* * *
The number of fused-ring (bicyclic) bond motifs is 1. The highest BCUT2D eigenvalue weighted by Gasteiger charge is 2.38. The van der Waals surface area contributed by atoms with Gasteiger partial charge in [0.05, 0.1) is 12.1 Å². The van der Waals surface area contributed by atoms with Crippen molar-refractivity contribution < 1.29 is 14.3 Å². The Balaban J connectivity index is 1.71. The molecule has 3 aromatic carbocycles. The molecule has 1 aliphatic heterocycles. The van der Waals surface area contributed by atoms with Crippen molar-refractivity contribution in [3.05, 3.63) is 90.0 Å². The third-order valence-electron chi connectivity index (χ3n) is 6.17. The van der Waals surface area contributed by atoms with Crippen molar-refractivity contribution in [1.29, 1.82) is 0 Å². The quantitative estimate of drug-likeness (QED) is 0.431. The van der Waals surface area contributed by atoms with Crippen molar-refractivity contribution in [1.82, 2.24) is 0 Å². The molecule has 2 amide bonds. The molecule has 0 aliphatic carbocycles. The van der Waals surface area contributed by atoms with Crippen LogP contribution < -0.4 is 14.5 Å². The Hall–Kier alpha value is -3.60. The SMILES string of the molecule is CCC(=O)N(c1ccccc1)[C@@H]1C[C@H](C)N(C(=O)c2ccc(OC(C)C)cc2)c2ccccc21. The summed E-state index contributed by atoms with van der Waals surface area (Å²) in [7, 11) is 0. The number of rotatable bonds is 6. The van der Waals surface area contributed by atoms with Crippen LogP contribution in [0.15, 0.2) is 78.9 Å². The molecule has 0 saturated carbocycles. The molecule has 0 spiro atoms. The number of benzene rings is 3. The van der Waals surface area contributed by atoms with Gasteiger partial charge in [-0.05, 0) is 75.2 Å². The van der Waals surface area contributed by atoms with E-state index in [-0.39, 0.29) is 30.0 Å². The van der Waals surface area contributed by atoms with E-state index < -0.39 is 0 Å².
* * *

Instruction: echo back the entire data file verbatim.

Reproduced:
The number of fused-ring (bicyclic) bond motifs is 1. The highest BCUT2D eigenvalue weighted by Gasteiger charge is 2.38. The van der Waals surface area contributed by atoms with Gasteiger partial charge in [0.05, 0.1) is 12.1 Å². The van der Waals surface area contributed by atoms with Crippen molar-refractivity contribution < 1.29 is 14.3 Å². The Balaban J connectivity index is 1.71. The molecule has 3 aromatic carbocycles. The molecule has 1 aliphatic heterocycles. The van der Waals surface area contributed by atoms with Crippen molar-refractivity contribution in [3.05, 3.63) is 90.0 Å². The third-order valence-electron chi connectivity index (χ3n) is 6.17. The van der Waals surface area contributed by atoms with Crippen molar-refractivity contribution in [1.29, 1.82) is 0 Å². The quantitative estimate of drug-likeness (QED) is 0.431. The van der Waals surface area contributed by atoms with Crippen molar-refractivity contribution in [1.82, 2.24) is 0 Å². The molecule has 2 amide bonds. The molecule has 0 aliphatic carbocycles. The van der Waals surface area contributed by atoms with Crippen LogP contribution < -0.4 is 14.5 Å². The Hall–Kier alpha value is -3.60. The SMILES string of the molecule is CCC(=O)N(c1ccccc1)[C@@H]1C[C@H](C)N(C(=O)c2ccc(OC(C)C)cc2)c2ccccc21. The summed E-state index contributed by atoms with van der Waals surface area (Å²) in [7, 11) is 0. The number of rotatable bonds is 6. The van der Waals surface area contributed by atoms with Crippen LogP contribution in [0.15, 0.2) is 78.9 Å². The molecule has 0 saturated carbocycles. The molecule has 0 spiro atoms. The number of benzene rings is 3. The van der Waals surface area contributed by atoms with Gasteiger partial charge in [-0.05, 0) is 75.2 Å². The van der Waals surface area contributed by atoms with E-state index in [-0.39, 0.29) is 30.0 Å². The van der Waals surface area contributed by atoms with E-state index < -0.39 is 0 Å².